Warm, Engaging ‘Winter’ Fills Kronauer

Stage directions are not usually considered the most integral part of a Shakespearean masterpiece. However, there is one stage direction, arguably the most famous in all his work, that is branded on the memories of all who have come across it. Act III, Scene iii of A Winter’s Tale, describes Antigonus’ departure as “Exit, pursued by a bear.” The Adams House Drama Society’s production of the play manages an exit and a roar, yet fails to conjure up a bear. The absent ursine, though, is the only aspect of the magical romance the company couldn’t recreate.

Despite a lack of witches, wizards and fairies, A Winter’s Tale, one of Shakespeare’s final plays, is easily his most magical. Curses and condemnations, prophecies and resurrections dominate the plot, while pastoral scenes infuse the work with a folkloric ethereality. In this production, quick costume changes define the multiple roles played by the performers, resulting in an almost otherworldly blurring of the notions of identity and self.

The magic extends from the text of the play to the intimate setting of the Kronauer Space in the basement of Adams House. The scenery starts out simple: a dark screen at center-stage, framed by column-like curtains hanging on either side and more lacy material suspended from the ceiling.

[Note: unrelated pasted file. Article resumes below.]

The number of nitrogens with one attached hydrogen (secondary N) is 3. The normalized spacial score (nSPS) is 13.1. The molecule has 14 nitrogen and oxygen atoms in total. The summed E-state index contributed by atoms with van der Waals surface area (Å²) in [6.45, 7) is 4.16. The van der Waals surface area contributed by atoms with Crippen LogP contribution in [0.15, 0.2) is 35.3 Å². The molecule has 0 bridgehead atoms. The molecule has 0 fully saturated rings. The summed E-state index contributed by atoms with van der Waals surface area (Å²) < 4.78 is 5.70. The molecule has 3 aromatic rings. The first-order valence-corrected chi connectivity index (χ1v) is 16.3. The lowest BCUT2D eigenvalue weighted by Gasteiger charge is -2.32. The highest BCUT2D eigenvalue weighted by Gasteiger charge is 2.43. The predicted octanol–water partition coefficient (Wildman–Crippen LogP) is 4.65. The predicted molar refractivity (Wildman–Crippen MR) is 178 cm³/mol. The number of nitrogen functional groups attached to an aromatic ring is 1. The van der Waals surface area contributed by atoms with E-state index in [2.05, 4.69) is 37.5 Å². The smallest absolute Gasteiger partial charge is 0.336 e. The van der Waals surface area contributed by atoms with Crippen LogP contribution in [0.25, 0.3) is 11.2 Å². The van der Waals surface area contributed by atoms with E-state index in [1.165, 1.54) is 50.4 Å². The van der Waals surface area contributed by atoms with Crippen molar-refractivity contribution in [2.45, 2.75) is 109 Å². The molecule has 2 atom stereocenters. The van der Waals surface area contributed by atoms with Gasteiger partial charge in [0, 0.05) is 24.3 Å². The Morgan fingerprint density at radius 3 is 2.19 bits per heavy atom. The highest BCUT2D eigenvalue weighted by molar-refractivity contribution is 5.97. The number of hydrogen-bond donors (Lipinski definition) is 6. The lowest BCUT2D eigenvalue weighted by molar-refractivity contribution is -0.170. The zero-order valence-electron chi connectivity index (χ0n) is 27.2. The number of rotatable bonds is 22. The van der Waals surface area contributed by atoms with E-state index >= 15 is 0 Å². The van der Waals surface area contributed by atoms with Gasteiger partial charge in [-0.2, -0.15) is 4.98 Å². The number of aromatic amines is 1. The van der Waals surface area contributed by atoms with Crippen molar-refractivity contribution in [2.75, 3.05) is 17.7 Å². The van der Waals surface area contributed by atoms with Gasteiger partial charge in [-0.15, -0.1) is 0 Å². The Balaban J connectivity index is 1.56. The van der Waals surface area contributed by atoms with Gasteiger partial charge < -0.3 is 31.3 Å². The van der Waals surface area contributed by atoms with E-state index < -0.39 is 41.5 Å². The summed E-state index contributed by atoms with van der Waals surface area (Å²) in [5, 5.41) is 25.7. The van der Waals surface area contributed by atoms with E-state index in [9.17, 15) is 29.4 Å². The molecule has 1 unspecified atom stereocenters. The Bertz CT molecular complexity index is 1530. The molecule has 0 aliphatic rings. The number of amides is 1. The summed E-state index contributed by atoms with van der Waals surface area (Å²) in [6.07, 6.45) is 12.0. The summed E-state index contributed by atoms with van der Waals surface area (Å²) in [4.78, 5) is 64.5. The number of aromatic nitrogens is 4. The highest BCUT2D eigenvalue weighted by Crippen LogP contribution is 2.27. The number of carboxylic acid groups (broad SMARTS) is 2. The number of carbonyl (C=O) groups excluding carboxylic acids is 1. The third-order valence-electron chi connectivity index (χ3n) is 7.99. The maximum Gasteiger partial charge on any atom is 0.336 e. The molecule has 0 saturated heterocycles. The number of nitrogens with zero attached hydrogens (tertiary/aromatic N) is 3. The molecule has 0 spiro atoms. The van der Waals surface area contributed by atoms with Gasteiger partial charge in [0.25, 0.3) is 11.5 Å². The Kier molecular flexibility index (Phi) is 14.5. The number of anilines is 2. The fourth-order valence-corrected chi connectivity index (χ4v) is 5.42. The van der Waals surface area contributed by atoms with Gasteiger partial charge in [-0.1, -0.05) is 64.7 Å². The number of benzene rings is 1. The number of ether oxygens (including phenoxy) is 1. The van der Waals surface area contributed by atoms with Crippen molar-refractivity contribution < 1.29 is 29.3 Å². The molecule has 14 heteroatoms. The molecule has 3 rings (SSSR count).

As the play progresses, however, the set evolves. During the Act IV prologue delivered by Time (Graduate School of Arts and Sciences student Peter K. Saval), Saval pulls a cord dangling at the front of stage left to release the overhead sheet, emphasizing how the 16 couplets mark the passage of 16 years. This fabric, the backdrop for the rest of the play, is painted in various shades of green to evoke the forest of Bohemia, the land to which the action now shifts.

Aiding the communication of the magic are the skilled performances of the actors, particularly GSAS Brett Gamboa (also the production’s director), as the Bohemian King, Polixenes, accused of cuckolding his life long friend Leontes, King of Sicilia.

Gamboa, the strongest of the cast, is always perfectly in character and avoids the temptation to go over-the-top. The same, however, cannot be said for his Sicilian counterpart (also played by Saval), whose sometimes melodramatic line readings detract from the emotional nuances of the character.

Caroline T. Koo ’04, as Paulina, the court physician, is responsible for much of the show’s trickery and carries off her role with sly charm.

As her counterpart and a similar manipulator of men, Matthew K. Hudson ’03 (as Camillo) displays a remarkable constancy. His performance is consistently on target.

Three first-years also cast seductive spells: Daniel A. Spitzer ’05 as Autolycus, the rural rogue, Alexander N. Kanter ’05 as the humorous Clown, and Matthew J. Corriel ’05, the composer of the show’s original instrumental music all turn in impressive work.

Though juicy roles and fantastical plotting make A Winter’s Tale one of Shakespeare’s best plays, its many supernatural elements make it far from easy to produce—and perhaps explains why it graces the stage so rarely.

Director Gamboa and producer Lawrence Switzky have done a magnificent job of it, however; this production of A Winter’s Tale has abracadabra-ed its way to success.

As the ill-fated Mamillius, played by Eva Furrow ’03, explains in Act II, Scene i, “A sad tale’s best for winter.” This production, though, is anything but a sad tale—it is a tale of growth and rebirth, perfect for the season.

theater

A Winter’s Tale

Written by William Shakespeare

Directed by Brett Gamboa

Produced by Larry Switzky

Adams House Kronauer Space

April 19–28

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